Otters and mink
|The otter declined widely throughout western Europe between the 1960s and 1980s. Research led to the conclusion that this was due to PCB contamination. A study of recent increases in Swedish otter populations, correlated with falling PCB levels, supports this conclusion.Widespread declines of Great Lakes mink, Canadian otter and other species have also been recorded in North America and western Europe. PCBs and dioxins are suspected, and studies of farmed and laboratory mink provide supporting evidence.|
Subtle effects on the reproductive organs of otters have also been noted in those from polluted areas. Organ weights were compared between otters that had died in the Lower Columbia River and those from other geographical areas. Baculums (penis bones) and testicles of young males were shorter or smaller than in animals of the same age class from non-polluted areas.
CHEM Trust is working with leading researchers in the field to summarize the latest science on how environmental pollution may damage otter health:
Persistent organic pollutants and indicators of otter health: other factors at play? highlights serious concerns for the health of otters in the UK.
Otters are one of our best loved species and research indicates that they may not be in the best of reproductive health. This raises the question as to whether modern chemicals, particularly endocrine disrupting chemicals (EDCs – hormone disruptors), could be to blame.
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|Surprisingly, animals in the Arctic can be subject to very high levels of pollution – one reason being the fact that air and water currents carry contaminants from the south. Indeed persistent pollutants tend to reach high levels in the polar regions in a process called global re-distillation. Many aquatic animals, particularly species with a lot of fat, accumulate these bioaccumulating contaminants in their bodies at much higher levels than in the surrounding water.|
Polar bears, through their diet of seals, can absorb very high levels of contaminants. A comparison of polar bears from Svalbard in the Norwegian Arctic with those in less polluted areas in the Canadian Arctic found extreme concentrations of PCBs in older male bears from Svalbard. Females have lower levels because they pass the toxic chemicals on to their young through their fat-rich milk. PCBs reduce the ability of the immune system of Svalbard bears to combat common infections such as influenza, reo and herpes viruses. This poses a particular threat to these long-living, slowly reproducing animals which have few offspring. Bears with higher PCB contamination also produce lower levels of the male sex hormone testosterone. Other research into Svalbard bears found four of 269 females to be masculinised.
Levels of newer-generation chemicals such as brominated flame-retardants and artificial musks are also rising in the Arctic. The toxic properties of these flame retardant chemicals are similar to PCBs and if the current trend of growing global production is not broken, levels will surpass those of PCBs within the next 50 years. Although no direct link between these chemicals and adverse effects on polar bears has yet been established, the wildlife and people of the Arctic may face a new PCB-like problem from chemicals that can disrupt thyroid hormone function, affect the immune system, disrupt brain development and affect coordination, learning abilities and memory.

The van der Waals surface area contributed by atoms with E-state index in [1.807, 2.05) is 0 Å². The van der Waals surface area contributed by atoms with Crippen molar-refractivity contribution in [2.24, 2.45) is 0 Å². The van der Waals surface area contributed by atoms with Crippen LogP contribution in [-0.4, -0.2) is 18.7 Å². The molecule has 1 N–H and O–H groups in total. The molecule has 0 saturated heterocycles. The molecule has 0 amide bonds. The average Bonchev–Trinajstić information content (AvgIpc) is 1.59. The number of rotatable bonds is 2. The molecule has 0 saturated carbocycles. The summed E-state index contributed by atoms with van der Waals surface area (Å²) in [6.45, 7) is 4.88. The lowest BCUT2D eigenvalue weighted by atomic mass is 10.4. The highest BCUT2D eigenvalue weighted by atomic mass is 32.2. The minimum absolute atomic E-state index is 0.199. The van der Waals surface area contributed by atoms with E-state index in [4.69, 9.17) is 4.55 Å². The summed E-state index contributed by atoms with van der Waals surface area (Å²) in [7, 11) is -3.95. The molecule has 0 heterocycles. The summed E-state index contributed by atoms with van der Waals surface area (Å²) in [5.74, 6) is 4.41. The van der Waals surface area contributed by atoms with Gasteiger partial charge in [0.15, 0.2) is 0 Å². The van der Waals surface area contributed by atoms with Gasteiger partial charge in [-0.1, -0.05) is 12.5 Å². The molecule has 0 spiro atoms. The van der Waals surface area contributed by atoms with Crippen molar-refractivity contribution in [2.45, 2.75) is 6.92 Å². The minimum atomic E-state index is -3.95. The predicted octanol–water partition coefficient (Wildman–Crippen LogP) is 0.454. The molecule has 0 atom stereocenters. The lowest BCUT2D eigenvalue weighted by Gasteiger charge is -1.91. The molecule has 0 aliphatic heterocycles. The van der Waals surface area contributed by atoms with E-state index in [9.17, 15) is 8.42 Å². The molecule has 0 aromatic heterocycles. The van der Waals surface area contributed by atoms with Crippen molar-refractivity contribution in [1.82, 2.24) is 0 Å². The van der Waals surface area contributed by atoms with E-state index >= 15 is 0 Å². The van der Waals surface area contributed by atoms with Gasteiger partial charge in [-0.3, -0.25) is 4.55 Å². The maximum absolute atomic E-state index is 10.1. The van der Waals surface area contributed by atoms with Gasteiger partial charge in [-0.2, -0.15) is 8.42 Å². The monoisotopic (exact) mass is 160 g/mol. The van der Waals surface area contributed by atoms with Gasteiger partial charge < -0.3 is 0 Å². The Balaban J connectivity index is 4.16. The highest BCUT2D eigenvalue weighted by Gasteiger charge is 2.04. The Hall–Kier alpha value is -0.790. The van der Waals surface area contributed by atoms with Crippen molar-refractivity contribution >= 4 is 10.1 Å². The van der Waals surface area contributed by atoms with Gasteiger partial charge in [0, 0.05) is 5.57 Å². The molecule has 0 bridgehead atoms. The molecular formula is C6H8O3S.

North Sea and Baltic seals
|In the 1970s, common seals in the Wadden Sea (the east coast of the North Sea) produced few pups and the population went into decline. The animals were heavily polluted with PCBs. Seals fed on contaminated Wadden Sea herring had only half the breeding success of those feeding on less contaminated North Atlantic herring.|
The seal embryos failed to attach to the womb, and while this phenomenon can be associated with low levels of the female hormone, PCBs are known to stimulate the production of enzymes that break down that hormone. The seals’ immune system was also affected, and this combination is believed to have contributed to the mass deaths of common seals in the North Sea and Baltic caused by the distemper virus in the late 1980s. Those areas where the seals were most exposed to pollution, such as the Wadden Sea, suffered the highest death rates.
Few now doubt that the decline of Baltic ringed and grey seals was the result of pollution. Effects observed were spontaneous abortions and deformed wombs, and 70% of ringed seals and 30% of grey seals had problems reproducing. An analysis of PCB and DDT levels in grey seals between 1969 and 1997 implicated PCBs as the leading cause of reproductive failure. The grey seals also suffered an impaired immune system, associated with high PCB and DDT levels, hyperactivity of hormonal glands, bone degeneration, intestinal ulcers, claw malformations, arthritis, cancer of the womb and skin-thinning. Now, modern-use chemicals such as brominated flame retardants have also been found in marine life. In the North Sea, for example, contaminated species include the white beaked dolphin, bottle-nosed dolphin, harbour porpoise and harbour seal. The threat of man-made chemical contamination is far from over and new problems may emerge.
This report shows that male fish, amphibians, reptiles, birds and mammals have been harmed by chemicals in the environment. Widespread feminisation of male vertebrate wildlife is highlighted. These findings add to mounting worries about the role of hormone-disrupting or so-called ‘gender-bending’ chemicals in the environment, and the implications for human health.